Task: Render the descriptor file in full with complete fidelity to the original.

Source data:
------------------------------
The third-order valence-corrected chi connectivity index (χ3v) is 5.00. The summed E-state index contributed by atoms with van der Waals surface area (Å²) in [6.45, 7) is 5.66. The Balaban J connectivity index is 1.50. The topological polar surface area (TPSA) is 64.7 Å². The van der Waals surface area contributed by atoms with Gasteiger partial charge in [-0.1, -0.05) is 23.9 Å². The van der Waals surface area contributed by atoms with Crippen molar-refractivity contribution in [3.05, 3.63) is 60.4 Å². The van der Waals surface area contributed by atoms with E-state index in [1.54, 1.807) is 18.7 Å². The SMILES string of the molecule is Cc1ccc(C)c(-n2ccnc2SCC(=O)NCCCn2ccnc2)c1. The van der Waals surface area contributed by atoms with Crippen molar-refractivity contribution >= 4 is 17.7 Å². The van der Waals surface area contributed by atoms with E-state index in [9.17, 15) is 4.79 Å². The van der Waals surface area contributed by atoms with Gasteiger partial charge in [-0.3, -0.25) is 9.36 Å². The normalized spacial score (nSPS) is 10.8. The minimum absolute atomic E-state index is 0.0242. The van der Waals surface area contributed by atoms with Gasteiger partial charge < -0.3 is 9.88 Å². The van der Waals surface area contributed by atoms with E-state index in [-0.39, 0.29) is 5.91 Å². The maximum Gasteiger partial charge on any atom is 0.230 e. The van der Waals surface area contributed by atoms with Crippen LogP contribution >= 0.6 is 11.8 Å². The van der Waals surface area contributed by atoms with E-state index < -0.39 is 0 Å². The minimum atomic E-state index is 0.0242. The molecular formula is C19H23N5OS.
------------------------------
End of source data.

The third-order valence-corrected chi connectivity index (χ3v) is 5.00. The summed E-state index contributed by atoms with van der Waals surface area (Å²) in [6.45, 7) is 5.66. The Balaban J connectivity index is 1.50. The topological polar surface area (TPSA) is 64.7 Å². The van der Waals surface area contributed by atoms with Gasteiger partial charge in [-0.1, -0.05) is 23.9 Å². The van der Waals surface area contributed by atoms with Crippen molar-refractivity contribution in [3.05, 3.63) is 60.4 Å². The van der Waals surface area contributed by atoms with E-state index in [1.54, 1.807) is 18.7 Å². The SMILES string of the molecule is Cc1ccc(C)c(-n2ccnc2SCC(=O)NCCCn2ccnc2)c1. The van der Waals surface area contributed by atoms with Crippen molar-refractivity contribution >= 4 is 17.7 Å². The van der Waals surface area contributed by atoms with E-state index in [9.17, 15) is 4.79 Å². The van der Waals surface area contributed by atoms with Gasteiger partial charge in [-0.3, -0.25) is 9.36 Å². The normalized spacial score (nSPS) is 10.8. The minimum absolute atomic E-state index is 0.0242. The van der Waals surface area contributed by atoms with Gasteiger partial charge < -0.3 is 9.88 Å². The van der Waals surface area contributed by atoms with E-state index in [-0.39, 0.29) is 5.91 Å². The maximum Gasteiger partial charge on any atom is 0.230 e. The van der Waals surface area contributed by atoms with Crippen LogP contribution >= 0.6 is 11.8 Å². The van der Waals surface area contributed by atoms with E-state index < -0.39 is 0 Å². The minimum atomic E-state index is 0.0242. The molecular formula is C19H23N5OS.